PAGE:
Practicing the Self: Reflections on a Learning Community at Denison University
Ronald Abram, Karl Sandin.
Denison's Learning Community structure permits two courses in different disciplines (Drawing I, Arts of the Western World I) to enroll the same students, permitting the instructors to construct interdisciplinary perspectives, readings, and projects. Our goal is to investigate somatic, visual, and spatial modes of self-representation within spatial institutions, focusing on cross-cultural study of the house/home. Both share theoretical readings (Goffman, Foucault, Tuan, Spain, Turner, etc.), and both explore contemporary North American culture and classical Greek culture in this light. While Drawing I emphasizes visual practices of drawing to explore self, body, performance and space, and Arts of the Western World I emphasizes text- and object-based analysis, each course experiments with practices characteristic of the other. Students use large-format sketchbooks as sites for work, permitting visual culture students to explore diagrams, maps and sketches as alternatives to writing, and drawing students to document and expand their artistic practice with text, notes for performance, and collage. Complementary projects on Homer's Odyssey and a capstone on-site installation in an abandoned, historic house in neighboring Newark, Ohio further unite the courses. We will reflect on the synergies and problems of the differing knowledges and skilled practices used in this community; the development of critical attitudes to the theoretical tools employed; the increased awareness of socio-economic, gendered, and racial inflections of spatial institutions; and the challenging of barriers between disciplines and the college and community as students engage in community-based projects as part of this Learning Community.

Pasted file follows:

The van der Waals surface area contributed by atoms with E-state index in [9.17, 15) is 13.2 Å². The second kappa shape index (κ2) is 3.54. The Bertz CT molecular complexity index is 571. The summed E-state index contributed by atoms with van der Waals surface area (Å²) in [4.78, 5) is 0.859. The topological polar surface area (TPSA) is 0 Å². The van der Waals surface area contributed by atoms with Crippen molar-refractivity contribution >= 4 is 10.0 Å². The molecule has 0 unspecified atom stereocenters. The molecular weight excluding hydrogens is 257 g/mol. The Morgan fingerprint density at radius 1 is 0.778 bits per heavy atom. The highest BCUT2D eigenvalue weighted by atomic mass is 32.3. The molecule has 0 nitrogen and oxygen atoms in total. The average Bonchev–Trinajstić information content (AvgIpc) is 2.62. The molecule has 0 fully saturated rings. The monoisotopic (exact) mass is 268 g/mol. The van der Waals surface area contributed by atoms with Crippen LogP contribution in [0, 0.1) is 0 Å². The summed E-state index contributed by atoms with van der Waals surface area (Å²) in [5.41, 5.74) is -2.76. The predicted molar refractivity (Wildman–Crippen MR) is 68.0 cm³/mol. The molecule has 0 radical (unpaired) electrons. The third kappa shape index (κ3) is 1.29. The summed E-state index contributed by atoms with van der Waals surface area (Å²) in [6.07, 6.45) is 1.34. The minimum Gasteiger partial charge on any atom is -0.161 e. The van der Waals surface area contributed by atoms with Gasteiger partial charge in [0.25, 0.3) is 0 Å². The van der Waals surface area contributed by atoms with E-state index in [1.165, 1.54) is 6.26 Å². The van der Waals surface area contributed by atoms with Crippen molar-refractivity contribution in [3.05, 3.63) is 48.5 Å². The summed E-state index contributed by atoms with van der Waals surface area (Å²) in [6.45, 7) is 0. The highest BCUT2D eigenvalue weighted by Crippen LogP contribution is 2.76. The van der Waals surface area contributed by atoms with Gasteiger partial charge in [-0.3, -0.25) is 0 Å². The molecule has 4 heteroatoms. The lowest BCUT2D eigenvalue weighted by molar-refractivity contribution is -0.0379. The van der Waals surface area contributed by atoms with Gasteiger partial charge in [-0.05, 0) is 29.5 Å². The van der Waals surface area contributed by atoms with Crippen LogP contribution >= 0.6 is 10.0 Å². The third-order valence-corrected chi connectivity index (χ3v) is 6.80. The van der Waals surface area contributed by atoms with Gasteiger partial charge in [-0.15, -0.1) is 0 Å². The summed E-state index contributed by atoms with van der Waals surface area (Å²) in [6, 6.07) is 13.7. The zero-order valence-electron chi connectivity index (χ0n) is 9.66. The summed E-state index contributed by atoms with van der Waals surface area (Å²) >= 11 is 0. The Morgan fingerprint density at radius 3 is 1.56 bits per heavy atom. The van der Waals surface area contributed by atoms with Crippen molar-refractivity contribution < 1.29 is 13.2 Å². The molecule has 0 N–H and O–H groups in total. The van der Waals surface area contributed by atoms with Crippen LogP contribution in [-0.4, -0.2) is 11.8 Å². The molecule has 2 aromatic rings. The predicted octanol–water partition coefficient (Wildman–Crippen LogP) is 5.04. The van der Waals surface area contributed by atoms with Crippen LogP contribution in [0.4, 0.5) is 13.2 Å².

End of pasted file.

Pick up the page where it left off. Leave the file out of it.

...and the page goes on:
Ronald Abram (United States)
Karl Sandin (United States)
Department of Art
(30 min. Conference Paper, English)